Another new vLCM feature enhancement that VxRail supports is parallel remediation.  This enhancement allows you to update multiple nodes at the same time, which can significantly cut down on the overall cluster update time.  However, this feature enhancement only applies to VxRail dynamic nodes because vSAN clusters still need to be updated one at a time to adhere to storage policy settings.

This feature offers substantial benefits in reducing the maintenance window, and VxRail’s implementation of the feature offers additional protections over how it can be used on vSAN Ready Nodes.  For example, enabling parallel remediation with vSAN Ready Nodes means that you would be responsible for managing when nodes go into and out of maintenance mode as well as ensuring application availability because vCenter will not check whether the nodes that you select will disrupt application uptime.  The VxRail implementation adds safety checks that help mitigate potential pitfalls, ensuring a smoother parallel remediation process.

VxRail Manager manages when nodes enter and exit maintenance modes and provides the same level of error checking that it already performs on cluster updates.  You have the option of letting VxRail Manager automatically set the maximum number of nodes that it will update concurrently, or you can input your own number.  The number for the manual setting is capped at the total node count minus two to ensure that the VxRail Manager VM and vCenter Server VM can continue to run on separate nodes during the cluster update.

A screenshot of VxRail Update Manager highlighting the option to select parallel remediation, which gives sub options of automatically setting the maximum concurrent remediation setting or manually setting with an input.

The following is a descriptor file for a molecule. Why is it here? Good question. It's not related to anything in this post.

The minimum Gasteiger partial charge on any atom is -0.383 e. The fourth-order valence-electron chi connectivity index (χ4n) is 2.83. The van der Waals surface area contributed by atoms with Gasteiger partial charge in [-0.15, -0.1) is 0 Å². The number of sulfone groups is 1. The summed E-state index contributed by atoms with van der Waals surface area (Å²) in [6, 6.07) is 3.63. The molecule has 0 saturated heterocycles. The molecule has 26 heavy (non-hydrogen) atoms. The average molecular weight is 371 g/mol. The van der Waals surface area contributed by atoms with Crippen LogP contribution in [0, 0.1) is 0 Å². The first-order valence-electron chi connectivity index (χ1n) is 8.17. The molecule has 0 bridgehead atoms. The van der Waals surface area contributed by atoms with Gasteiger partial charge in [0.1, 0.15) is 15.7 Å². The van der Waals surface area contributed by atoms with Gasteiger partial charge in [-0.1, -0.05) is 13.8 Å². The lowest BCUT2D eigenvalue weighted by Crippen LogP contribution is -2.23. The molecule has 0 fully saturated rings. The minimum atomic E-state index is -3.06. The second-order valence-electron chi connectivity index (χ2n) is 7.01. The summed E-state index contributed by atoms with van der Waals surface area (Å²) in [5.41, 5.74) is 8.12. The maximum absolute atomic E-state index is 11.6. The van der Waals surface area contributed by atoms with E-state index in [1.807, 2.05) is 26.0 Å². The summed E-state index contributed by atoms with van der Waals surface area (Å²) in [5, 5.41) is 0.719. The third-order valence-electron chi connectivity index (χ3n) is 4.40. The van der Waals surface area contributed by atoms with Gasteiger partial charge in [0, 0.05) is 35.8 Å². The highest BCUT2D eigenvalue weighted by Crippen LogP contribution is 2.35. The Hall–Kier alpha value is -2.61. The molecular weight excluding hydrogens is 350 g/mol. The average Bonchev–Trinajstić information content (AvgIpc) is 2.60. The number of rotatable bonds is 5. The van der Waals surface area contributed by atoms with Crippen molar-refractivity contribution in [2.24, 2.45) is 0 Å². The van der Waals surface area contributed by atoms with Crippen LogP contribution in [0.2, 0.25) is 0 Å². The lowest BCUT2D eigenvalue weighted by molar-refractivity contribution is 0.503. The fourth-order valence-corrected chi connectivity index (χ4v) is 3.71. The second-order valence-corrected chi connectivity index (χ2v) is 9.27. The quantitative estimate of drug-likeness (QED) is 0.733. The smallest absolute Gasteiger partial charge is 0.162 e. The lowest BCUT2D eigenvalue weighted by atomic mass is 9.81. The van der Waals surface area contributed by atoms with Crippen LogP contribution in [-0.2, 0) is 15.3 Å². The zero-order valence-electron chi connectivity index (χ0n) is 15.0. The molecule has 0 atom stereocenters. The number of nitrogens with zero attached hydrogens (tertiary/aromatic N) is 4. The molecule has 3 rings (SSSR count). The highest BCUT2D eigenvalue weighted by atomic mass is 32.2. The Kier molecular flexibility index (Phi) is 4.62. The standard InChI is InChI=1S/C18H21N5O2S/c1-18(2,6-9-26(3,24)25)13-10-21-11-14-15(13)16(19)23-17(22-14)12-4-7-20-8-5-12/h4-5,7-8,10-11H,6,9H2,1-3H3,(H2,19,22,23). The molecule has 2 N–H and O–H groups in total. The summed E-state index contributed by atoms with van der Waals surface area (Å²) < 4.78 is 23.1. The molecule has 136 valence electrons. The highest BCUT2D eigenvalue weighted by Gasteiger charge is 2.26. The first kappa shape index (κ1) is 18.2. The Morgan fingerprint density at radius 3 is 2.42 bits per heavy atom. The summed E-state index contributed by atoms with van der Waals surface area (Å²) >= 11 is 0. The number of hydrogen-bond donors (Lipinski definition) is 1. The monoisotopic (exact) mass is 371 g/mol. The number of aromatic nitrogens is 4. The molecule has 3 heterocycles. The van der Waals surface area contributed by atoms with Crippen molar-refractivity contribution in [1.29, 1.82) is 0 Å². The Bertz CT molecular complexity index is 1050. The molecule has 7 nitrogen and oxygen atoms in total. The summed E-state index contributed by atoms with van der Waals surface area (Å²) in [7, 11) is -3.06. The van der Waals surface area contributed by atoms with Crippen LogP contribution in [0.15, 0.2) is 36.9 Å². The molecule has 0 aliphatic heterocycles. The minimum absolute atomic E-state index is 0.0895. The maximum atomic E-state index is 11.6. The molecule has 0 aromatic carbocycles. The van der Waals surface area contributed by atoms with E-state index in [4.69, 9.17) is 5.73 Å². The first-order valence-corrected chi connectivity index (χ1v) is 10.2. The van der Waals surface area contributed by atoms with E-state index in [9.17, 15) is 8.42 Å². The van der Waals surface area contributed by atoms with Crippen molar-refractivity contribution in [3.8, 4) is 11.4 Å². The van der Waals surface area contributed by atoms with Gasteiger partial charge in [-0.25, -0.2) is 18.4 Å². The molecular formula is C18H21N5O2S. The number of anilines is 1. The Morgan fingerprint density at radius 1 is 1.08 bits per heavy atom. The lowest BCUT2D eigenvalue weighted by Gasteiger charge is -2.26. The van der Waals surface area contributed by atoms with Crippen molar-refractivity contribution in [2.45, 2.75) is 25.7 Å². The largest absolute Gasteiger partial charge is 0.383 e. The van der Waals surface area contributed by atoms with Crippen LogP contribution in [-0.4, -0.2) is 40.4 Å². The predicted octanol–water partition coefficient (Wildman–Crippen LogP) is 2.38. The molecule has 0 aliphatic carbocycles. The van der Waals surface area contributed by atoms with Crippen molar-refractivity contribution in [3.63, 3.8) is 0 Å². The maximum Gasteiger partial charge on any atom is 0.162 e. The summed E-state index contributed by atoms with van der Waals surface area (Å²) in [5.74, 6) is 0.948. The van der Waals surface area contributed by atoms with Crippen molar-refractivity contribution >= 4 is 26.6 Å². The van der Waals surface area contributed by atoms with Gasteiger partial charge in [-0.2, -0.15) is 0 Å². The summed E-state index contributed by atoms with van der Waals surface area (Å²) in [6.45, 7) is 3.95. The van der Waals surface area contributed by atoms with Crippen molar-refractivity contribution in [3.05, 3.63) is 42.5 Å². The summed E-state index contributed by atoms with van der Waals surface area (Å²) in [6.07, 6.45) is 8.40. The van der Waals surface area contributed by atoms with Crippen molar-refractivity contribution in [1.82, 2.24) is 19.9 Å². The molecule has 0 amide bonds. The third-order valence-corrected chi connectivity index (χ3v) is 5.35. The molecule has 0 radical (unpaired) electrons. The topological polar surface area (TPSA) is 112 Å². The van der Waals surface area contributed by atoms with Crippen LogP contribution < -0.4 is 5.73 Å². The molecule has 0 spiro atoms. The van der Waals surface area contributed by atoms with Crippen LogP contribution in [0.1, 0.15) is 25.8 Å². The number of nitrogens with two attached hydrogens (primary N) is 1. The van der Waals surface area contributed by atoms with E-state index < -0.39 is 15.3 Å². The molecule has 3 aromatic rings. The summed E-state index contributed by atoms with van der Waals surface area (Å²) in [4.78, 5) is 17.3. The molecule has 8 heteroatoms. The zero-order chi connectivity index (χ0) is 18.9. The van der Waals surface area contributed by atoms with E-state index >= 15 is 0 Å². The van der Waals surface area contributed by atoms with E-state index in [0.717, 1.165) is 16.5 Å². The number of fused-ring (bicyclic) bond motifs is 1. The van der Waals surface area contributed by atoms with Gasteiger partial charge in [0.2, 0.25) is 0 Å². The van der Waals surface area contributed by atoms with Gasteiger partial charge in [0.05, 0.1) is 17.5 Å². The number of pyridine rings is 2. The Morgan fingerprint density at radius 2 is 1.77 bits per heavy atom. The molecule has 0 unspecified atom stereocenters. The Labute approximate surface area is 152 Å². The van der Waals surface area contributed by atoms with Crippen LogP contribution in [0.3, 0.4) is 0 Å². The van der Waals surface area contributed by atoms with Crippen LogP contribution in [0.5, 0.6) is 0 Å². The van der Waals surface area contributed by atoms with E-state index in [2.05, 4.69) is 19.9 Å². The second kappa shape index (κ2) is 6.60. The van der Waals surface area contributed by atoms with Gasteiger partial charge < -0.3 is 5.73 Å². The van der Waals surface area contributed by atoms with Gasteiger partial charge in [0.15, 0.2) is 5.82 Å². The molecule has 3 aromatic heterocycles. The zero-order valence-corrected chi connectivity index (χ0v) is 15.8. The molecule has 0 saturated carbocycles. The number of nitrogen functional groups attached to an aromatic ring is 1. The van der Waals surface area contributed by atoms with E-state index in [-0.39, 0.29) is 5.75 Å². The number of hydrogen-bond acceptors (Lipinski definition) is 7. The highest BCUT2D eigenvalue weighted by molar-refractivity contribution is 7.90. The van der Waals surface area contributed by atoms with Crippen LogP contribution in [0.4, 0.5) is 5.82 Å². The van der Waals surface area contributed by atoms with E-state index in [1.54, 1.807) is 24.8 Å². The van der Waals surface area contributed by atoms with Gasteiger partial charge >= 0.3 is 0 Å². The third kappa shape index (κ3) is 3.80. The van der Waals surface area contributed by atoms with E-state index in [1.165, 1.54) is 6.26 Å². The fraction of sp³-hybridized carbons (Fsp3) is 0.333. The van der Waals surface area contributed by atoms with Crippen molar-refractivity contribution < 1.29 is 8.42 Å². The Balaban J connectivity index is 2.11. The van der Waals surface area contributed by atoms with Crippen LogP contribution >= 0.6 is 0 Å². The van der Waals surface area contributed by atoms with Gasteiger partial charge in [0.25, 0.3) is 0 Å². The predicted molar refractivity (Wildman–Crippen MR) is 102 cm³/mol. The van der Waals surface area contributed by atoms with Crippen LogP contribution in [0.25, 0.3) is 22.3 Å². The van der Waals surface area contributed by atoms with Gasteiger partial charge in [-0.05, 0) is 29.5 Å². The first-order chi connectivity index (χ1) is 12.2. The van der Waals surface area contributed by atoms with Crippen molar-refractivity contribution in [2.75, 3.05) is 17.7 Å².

Figure 2. Options for setting the maximum number of concurrent node remediations

During the cluster update, VxRail Manager intelligently reduces the node count of concurrent updates if a node cannot enter maintenance mode or if the application workload cannot be migrated to another node to ensure availability.  VxRail Manager will automatically defer that node to the next batch of node updates in the cluster update operation.

The last vLCM feature enhancement in VxRail 8.0.210 that I want to discuss is installation file pre-staging.  The idea is to upload as many installation files for the node update as possible onto the node before it actually begins the update operation. Transfer times can be lengthy, so any reduction in the maintenance window would have a positive impact to the production environment.

To reap the maximum benefits of this feature, consider using the scheduling feature when setting up your cluster update.  Initiating a cluster update with a future start time allows VxRail Manager the time to pre-stage the files onto the nodes before the update begins.

As you can see, the three vLCM feature enhancements can have varying levels of impact on your VxRail clusters.  Automated Quick Boot enablement only benefits cluster updates that are Quick Boot-compatible, meaning there is not a firmware update included in the package.  Parallel remediation only applies to VxRail dynamic node clusters.  To maximize installation files pre-staging, you need to schedule cluster updates in advance.